Product resale revenue is 43 percent for HBE partners as compared to 38 percent for ABE. Similarly, recurring revenue is 57 percent for HBE as compared to 61 percent for ABE. Naturally, this bodes well for Cisco’s current revenue as the High Brand Equity partners are driving higher revenues from products. However, if Cisco plans to increasingly promote services then a lot more work is required to identify partners with higher services revenues and move them into the High Brand Equity segment.

Final Perspective

Brand Equity Score findings help indicate areas of expansion or exposure as vendors, like Cisco, assess their potential for expanding the footprint of their brands within the SMB channel partner community. The composition of Cisco’s BES across its channel indicates the core strength of its brand. Techaisle’s analysis indicates that Cisco has both strengths to build on and areas requiring focus as it moves to position its next-generation solutions (especially, cloud solutions) through its channel to the SMB market.

Techaisle’s brand management work is anchored in the belief that if a vendor’s brand equity is good, then it can compete successfully with vendors with lower brand equity for sales of comparable products or services. Vendors with sound products/services but low brand equity will struggle to maintain parity with competitors that have higher brand equity, even if that vendor’s products/services are (somewhat) inferior.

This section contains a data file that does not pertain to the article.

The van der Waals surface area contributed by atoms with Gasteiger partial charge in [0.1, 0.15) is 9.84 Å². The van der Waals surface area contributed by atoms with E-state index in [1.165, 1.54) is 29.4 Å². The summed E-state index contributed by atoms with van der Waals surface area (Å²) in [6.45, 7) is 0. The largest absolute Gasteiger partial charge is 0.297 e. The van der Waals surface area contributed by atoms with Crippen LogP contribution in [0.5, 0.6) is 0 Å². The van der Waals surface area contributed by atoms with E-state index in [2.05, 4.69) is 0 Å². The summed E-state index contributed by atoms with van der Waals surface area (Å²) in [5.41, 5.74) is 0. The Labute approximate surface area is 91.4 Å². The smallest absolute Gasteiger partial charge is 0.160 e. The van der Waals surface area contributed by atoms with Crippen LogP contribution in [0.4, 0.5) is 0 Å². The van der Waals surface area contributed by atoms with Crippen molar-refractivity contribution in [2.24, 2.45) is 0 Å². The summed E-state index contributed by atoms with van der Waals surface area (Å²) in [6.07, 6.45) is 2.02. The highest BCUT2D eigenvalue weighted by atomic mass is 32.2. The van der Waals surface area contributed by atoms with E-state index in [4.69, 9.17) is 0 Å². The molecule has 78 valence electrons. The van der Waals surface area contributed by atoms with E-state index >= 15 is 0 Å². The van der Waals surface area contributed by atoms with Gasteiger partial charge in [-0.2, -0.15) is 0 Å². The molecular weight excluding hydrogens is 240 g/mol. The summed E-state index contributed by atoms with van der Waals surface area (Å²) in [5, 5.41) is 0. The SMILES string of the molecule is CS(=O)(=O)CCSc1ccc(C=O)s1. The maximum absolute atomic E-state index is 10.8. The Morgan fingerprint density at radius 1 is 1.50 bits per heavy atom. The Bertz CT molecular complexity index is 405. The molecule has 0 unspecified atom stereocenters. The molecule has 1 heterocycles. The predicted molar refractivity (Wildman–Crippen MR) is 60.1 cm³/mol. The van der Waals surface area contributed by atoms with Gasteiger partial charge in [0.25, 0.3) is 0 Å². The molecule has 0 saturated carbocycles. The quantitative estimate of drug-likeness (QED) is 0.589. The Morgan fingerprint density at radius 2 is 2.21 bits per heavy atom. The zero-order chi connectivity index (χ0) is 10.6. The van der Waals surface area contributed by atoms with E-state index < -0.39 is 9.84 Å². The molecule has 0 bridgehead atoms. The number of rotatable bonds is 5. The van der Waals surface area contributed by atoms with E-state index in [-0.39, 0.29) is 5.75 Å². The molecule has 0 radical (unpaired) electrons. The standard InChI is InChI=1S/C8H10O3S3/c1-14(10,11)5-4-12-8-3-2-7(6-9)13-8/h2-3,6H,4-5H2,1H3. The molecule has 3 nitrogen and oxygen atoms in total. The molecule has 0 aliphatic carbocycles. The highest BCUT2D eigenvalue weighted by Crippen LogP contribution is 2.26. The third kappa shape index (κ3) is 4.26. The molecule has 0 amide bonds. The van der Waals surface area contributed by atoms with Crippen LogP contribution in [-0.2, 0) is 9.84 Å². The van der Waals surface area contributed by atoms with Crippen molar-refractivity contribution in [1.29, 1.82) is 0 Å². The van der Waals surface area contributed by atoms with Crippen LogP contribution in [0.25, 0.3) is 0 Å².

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80 Percent of SMBs say Cloud Computing helps Grow Their Business

Techaisle’s recently completed US SMB Cloud Computing Adoption Trend research shows that Cloud computing – which IT suppliers often position as a means of reducing cost – is viewed by 80 percent of US SMBs as a solution that contributes to business growth. This is a huge departure from previous years when reducing cost used to be the overarching objective. It implies that cloud vendors and resellers should expand their marketing dialogue beyond the cost and CAPEX vs. OPEX motivations for cloud adoption and focus on ways in which cloud-based solutions enable SMBs to expand their reach to new markets and customers. In fact, over 40 percent of SMBs state that business agility and new capabilities are driving SMB cloud adoption.